But what if the work that we did was actually destructive to the lifestyles or personal prosperity of the majority of others in our community? What if in the process of making a profit, we financially hurt lifetime residents, elderly folks on fixed incomes or working stiffs that are only making a living wage? What if our work actually sucked the life and richness out of our community by sticking us with new development that we can't live with, by increasing our taxes, or by destroying natural resources and our distinctive scenic qualities? It can happen, and does--too often.
Here is how: It begins with those who enter our community and see (in the rich community life and the small town charm) fertile ground for exploitation. Most of the time, they are people who live somewhere else and have no long-term ties to what our town may become. Sometimes they move here and masquerade as "one of us". Then, they identify in our community what is known in the topsy-turvy world of exploitation as an "undervalued asset". When such assets can be acquired from their owners at a price lower than the real value of the asset, then profit may be extracted from it in a very short time.
Some examples: land that can be subdivided yet again, forestland that can be clearcut, land that most reasonable people would not build on, but which could (with any good lawyer that can efficiently intimidate a planning board) support a residential subdivision. With these assets, the land is acquired, its mature trees removed, its topography leveled, its gravel and minerals sold out of town, its wetlands filled, and its boundaries subdivided to the smallest possible lots. Barns may be destroyed, architectural uniqueness made bland, historic structures leveled, strip malls installed. This is called "maximizing profit".
But this is piracy--not "making a living". Not making a living like the shopowner that works day in and day out to keep a nice store, dress the windows, know the customers. Not like the farmer who stewards the same land that twelve generations have worked. Not like the people who work in our community to make it a town we want to live in.
It is as if these profit-taking pirates are gaining their wealth directly from our pockets; from the quality and value that is encapsulated in the very identity of our town. But that's not all. We must recognize that when they destroy our towns' assets, it is we who will pay. We will pay to buy gravel from somewhere else because ours is gone. Pay to clean up the water that they pollute with runoff and toxins. Pay when we drive by a parking lot where there was once a hayfield or an historic building. Pay to educate all the kids from somewhere else that move into their ticky-tacky new houses. Pay when we lose the opportunity to do something better for the people that live here.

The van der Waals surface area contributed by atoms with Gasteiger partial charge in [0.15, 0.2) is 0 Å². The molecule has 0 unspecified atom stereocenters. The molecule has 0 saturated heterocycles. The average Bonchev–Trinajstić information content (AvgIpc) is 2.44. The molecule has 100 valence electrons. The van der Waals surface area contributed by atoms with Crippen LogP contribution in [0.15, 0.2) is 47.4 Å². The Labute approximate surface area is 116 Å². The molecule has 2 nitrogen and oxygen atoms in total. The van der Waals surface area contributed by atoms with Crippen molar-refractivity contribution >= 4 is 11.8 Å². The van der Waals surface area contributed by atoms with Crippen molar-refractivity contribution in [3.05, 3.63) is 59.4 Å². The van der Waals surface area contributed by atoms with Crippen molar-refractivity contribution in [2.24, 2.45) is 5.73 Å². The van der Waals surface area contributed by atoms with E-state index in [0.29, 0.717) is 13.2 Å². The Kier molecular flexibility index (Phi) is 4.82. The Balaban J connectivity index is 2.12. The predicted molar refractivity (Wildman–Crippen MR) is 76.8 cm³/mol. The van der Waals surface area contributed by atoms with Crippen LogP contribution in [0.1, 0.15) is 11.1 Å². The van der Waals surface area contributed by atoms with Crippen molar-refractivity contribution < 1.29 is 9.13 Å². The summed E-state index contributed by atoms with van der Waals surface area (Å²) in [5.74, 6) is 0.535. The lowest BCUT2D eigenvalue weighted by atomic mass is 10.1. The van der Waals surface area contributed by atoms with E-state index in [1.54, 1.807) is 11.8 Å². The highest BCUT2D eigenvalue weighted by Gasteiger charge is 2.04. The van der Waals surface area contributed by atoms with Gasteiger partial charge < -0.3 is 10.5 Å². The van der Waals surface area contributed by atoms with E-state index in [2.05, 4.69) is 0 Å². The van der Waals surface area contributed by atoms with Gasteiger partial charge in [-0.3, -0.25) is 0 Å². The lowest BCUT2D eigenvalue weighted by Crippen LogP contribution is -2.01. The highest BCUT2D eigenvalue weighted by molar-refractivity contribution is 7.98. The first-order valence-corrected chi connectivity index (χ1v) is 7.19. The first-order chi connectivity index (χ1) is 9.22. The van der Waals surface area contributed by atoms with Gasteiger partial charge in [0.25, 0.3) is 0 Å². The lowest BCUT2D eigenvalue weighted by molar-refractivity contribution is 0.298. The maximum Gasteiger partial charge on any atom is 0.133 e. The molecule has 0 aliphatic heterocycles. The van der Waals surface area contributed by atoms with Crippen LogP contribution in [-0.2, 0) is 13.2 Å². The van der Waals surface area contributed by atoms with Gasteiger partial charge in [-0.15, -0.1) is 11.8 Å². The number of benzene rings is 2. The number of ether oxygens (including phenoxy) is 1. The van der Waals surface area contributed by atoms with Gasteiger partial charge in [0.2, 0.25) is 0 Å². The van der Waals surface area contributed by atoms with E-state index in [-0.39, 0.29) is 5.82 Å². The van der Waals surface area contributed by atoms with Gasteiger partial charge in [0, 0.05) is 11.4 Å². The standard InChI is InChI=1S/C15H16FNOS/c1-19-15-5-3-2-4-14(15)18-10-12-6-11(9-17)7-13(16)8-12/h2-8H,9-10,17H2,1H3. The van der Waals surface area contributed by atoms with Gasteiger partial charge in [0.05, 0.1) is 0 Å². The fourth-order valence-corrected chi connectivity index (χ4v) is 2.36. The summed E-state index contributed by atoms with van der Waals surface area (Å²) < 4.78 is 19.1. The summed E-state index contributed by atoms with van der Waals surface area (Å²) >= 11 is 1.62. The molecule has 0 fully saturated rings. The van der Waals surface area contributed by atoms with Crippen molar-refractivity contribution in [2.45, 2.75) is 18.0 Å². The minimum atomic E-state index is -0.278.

We pay. Our taxes climb. Studies show that towns with more development on average have higher taxes. We pay.
Take a town like Farmington. Our property values used to be low enough that the kids that grew up here could afford to live here. That is changing fast. The bad economy is making it worse. Interest rates are at an unprecedented low (since Eisenhower anyway). It is easy to get investment capital. And "undervalued assets" abound for those in the exploitation business. In 2002, the tax rate increased 38% in a single year. The cost of new infrastructure required by unplanned growth is the culprit--schools, million dollar traffic lights, expanded town offices, new homes.
Our town has a chance to put a temporary kibosh on the plundering of Farmington. The planning board is considering a one-year growth ordinance that stops certain types of speculative residential development so that we have time to create better ordinances to protect our community quality. On July 15, the planning board holds a public hearing to consider whether to let the voters evaluate this ordinance at a special town meeting. The pirates will be on hand. Will those of us who want to retain community prosperity for the working stiffs be there to repel boarders?